Charnwood College Presentation for 2 day YOS training on

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Transcript Charnwood College Presentation for 2 day YOS training on

Restorative Approaches in
Aims and Objectives
• To know what Restorative Approaches are and
their origins
• To be able to understand the difference
between restorative and retributive
• To use restorative dialogue in day-to-day
• To use different restorative approaches
• How to implement in your school
Current understanding of
Restorative Approaches/Restorative Justice
Brief History of RJ
Ancient times
Loss of the victim
New Zealand –FGC
UK via Australia
Introduced into UK Justice system
Expansion into other areas LAC/Education
Why Restorative Justice?
• Restorative Justice is not an absolute answer
for removing all ills, resolving all conflict or
repairing all harm. It is not a naïve alternative
to punitive sanctions or an idealistic response
to offending. It is not an easy option for the
The benefits for schools
• Builds further on the culture of respect and
discipline and cohesion within the school
• Increases staff confidence to deal with a wide
variety of discipline issues:- bullying, low level
disruption, classroom management
• Empowers students to take ownership of their
behaviour to encourage self discipline and
responsibility to other learners and staff in the
school community
(RJC December 2011)
For people in schools...
For pupils
• RA encourages students to take responsibility for their
behaviour and relationships
• RA teaches students how to manage conflict constructively
• RA provides young people with valuable life skills
For Teachers
• Teachers have more time and energy to devote to other issues
• Conflict resolution modules and training can be used as part
of the curriculum PSHE and Citizenship
• Classroom management is made easier as children gain
improved listening skills
What people say...
• “It has helped to solve some very long-term
intractable problems between pupils”
• “RJ has helped to shift some of the pastoral
staff away from punitive measures”
• “I was initially a sceptic, but I have been won
over by what I have seen”
• “RJ has been a significant part of our move
out of special measures”
Snr school staff YJB
Does it work?
• In Barnet, exclusions reduced by 51% in RJ
schools compared with an in increase of 65%
where RJ not practiced.
• In Bristol, Orchard School recorded 300
permanent exclusions per year. Since RJ
introduced figure fallen, year on year, to just
• In Hull, evaluation concluded in 14 schools 73%
fewer classroom exclusions, 81% fewer fixed
term exclusions and 70% fewer verbal abuse
towards staff and pupils.
Source RJC Briefing Dec 2011
Behaviour in schools
• Good behaviour
• Challenging behaviour – different levels
• Current behaviour policy rewards/sanctions
Negative Behaviours
Verbal abuse
Physical abuse – threats or real
Damage to property
Theft of property
Bullying and intimidation
Group negative behaviour
Breaking rules
Dealing with Behaviours
The Restorative Approach
What I need to do to make
up for what I have done
and what I need to do
to stop getting into
This is what you are going to
do…..and what we are
going to do to you
Being a victim/wronged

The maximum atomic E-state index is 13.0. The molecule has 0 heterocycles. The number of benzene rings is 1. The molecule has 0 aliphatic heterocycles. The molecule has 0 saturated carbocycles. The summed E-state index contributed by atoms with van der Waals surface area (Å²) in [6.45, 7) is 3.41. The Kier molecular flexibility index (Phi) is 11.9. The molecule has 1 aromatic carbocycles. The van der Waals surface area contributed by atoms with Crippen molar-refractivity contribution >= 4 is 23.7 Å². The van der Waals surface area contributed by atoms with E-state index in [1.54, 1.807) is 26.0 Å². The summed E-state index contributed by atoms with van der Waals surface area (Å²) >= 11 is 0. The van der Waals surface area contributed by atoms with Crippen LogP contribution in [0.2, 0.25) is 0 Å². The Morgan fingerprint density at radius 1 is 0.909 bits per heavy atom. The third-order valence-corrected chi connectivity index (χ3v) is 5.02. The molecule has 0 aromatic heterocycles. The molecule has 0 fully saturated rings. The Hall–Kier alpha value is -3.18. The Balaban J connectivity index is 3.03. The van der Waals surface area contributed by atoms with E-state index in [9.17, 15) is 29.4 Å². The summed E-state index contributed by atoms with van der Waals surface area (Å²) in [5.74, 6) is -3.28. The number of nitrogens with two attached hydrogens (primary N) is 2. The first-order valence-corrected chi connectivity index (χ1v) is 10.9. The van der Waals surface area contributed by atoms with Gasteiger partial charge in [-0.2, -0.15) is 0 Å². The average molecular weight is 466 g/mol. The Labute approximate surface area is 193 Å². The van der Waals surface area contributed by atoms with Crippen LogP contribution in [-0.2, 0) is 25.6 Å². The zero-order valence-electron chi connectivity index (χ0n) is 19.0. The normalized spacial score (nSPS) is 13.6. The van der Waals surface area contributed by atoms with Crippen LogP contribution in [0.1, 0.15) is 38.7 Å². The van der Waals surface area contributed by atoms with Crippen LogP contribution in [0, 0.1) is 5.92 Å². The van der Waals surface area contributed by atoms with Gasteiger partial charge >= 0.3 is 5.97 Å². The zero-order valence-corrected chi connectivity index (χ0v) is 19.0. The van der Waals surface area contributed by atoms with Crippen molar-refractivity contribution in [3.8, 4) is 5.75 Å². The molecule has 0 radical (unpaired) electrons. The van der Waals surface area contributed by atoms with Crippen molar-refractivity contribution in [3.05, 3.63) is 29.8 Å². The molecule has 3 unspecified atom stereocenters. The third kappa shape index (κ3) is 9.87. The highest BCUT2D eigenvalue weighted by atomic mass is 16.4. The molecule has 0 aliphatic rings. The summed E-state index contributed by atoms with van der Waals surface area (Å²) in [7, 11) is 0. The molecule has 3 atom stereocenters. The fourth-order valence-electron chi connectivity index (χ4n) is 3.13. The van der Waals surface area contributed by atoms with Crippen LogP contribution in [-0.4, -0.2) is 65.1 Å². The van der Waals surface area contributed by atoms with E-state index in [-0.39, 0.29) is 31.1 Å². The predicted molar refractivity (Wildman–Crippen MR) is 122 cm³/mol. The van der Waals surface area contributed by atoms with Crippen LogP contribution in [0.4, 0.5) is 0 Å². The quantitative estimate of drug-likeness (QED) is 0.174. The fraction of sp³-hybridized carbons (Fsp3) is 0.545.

How can we help?
Whole School Approach
• All evidence suggests RA works best with
whole school approach PHSE, citizenship,
circle time, playground buddies, peer
mediation, peer mentoring. All staff included.
• Use of different approaches - policy
• Language
• Posters around school – four ‘R’s (Respect,
Responsibility, Repair, Reintegration)
• Empowering victim
Day 2
• Communication and Restorative Approaches
Mind your (restorative) language
• Attack the problem and not the pupil
“You are a right pain”
“What you just did is a right pain”
• Focus on the positive
“You haven’t finished your work yet”
“Good, you have made a start, now finish it quickly
• Use neutral language
“You just won’t stop shouting”
“I have noticed that you are choosing to
ignore the rule of not shouting out today.
If you carry on, there will be consequences”
• Affirm positive behaviour
“How many times do I have to tell you
Sean, stop tapping that pencil”
“Most of you are ready to start work, I am
just waiting for one or two of you to catch
up. Thanks Sean, that is better.
Open Communication
Active listening
Power of language
Tone of voice
Awareness of communication styles
Building rapport
Body Language (70%)
Open questions
The Five Magic Questions
What happened?
What were you thinking?
How were you feeling?
Who else has been affected by this?
What do you need, and what needs to
happen now, so that the harm can be
repaired ?
Restorative Conversations
Other person
Planning Mediation
Is it appropriate?
Facilitators needs
Offender/victim needs
Room layout
Follow up
When NOT appropriate
• It will make matters worse
• When participants do not want to engage
• When the person who caused harm does not
admit behaviour
• The matter is serious, sexual or domestic
• When planning and risk assessment is needed
• If police may prosecute
• 2 or more people
• Neutral facilitator
Person 1
Person 2
Restorative Processes
(things to remember)
• Assess to decide which approach to take
• Involvement of person wronged is always
• Safety of person wronged – physical,
emotional, on-going is paramount
• Involvement only if in wronged persons best
• Wronged person can end process at any
Key things that are different
• Young person to clearly understand impact of
their behaviour
• Young person involved in agreeing reparation /
• Staff asked to discuss impact on themselves
How RA works in schools
• Develops a common language to manage conflict and
enable positive communication
• Creates a way to see our behaviours
• Allows us to recognise how our behaviours affect
• Creates a responsibility to learn from conflict
• Educates participants in producing positive outcomes
from challenging situations
The Ripple Effect
Further info/support